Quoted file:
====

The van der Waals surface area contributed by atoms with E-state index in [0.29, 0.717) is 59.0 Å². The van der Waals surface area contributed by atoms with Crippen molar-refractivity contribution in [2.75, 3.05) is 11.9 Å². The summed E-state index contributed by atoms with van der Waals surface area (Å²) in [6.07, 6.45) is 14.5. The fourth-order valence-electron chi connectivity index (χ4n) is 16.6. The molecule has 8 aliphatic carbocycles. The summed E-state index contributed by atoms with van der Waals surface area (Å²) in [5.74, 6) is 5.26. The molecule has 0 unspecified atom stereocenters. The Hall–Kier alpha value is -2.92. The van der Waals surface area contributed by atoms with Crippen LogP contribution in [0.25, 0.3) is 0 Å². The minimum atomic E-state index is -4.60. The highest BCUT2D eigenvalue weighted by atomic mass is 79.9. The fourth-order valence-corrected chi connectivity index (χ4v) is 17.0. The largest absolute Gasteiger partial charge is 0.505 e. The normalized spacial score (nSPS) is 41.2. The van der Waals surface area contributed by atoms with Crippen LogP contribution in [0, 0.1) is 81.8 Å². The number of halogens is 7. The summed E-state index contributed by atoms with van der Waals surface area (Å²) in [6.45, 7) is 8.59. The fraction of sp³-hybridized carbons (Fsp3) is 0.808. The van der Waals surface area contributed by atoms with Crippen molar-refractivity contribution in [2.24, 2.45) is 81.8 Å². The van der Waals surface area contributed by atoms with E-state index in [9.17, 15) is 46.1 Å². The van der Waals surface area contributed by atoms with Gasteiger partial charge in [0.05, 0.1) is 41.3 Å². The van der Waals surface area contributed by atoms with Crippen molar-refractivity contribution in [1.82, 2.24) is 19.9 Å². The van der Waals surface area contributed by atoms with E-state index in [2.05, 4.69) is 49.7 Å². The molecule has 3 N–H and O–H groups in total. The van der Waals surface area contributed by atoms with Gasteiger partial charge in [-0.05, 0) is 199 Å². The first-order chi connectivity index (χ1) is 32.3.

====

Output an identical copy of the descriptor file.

The van der Waals surface area contributed by atoms with E-state index in [0.29, 0.717) is 59.0 Å². The van der Waals surface area contributed by atoms with Crippen molar-refractivity contribution in [2.75, 3.05) is 11.9 Å². The summed E-state index contributed by atoms with van der Waals surface area (Å²) in [6.07, 6.45) is 14.5. The fourth-order valence-electron chi connectivity index (χ4n) is 16.6. The molecule has 8 aliphatic carbocycles. The summed E-state index contributed by atoms with van der Waals surface area (Å²) in [5.74, 6) is 5.26. The molecule has 0 unspecified atom stereocenters. The Hall–Kier alpha value is -2.92. The van der Waals surface area contributed by atoms with Crippen LogP contribution in [0.25, 0.3) is 0 Å². The minimum atomic E-state index is -4.60. The highest BCUT2D eigenvalue weighted by atomic mass is 79.9. The fourth-order valence-corrected chi connectivity index (χ4v) is 17.0. The largest absolute Gasteiger partial charge is 0.505 e. The normalized spacial score (nSPS) is 41.2. The van der Waals surface area contributed by atoms with Crippen LogP contribution in [0, 0.1) is 81.8 Å². The number of halogens is 7. The summed E-state index contributed by atoms with van der Waals surface area (Å²) in [6.45, 7) is 8.59. The fraction of sp³-hybridized carbons (Fsp3) is 0.808. The van der Waals surface area contributed by atoms with Crippen molar-refractivity contribution in [2.24, 2.45) is 81.8 Å². The van der Waals surface area contributed by atoms with E-state index in [9.17, 15) is 46.1 Å². The van der Waals surface area contributed by atoms with Gasteiger partial charge in [0.05, 0.1) is 41.3 Å². The van der Waals surface area contributed by atoms with Crippen molar-refractivity contribution in [1.82, 2.24) is 19.9 Å². The van der Waals surface area contributed by atoms with E-state index in [2.05, 4.69) is 49.7 Å². The molecule has 3 N–H and O–H groups in total. The van der Waals surface area contributed by atoms with Gasteiger partial charge in [-0.05, 0) is 199 Å². The first-order chi connectivity index (χ1) is 32.3.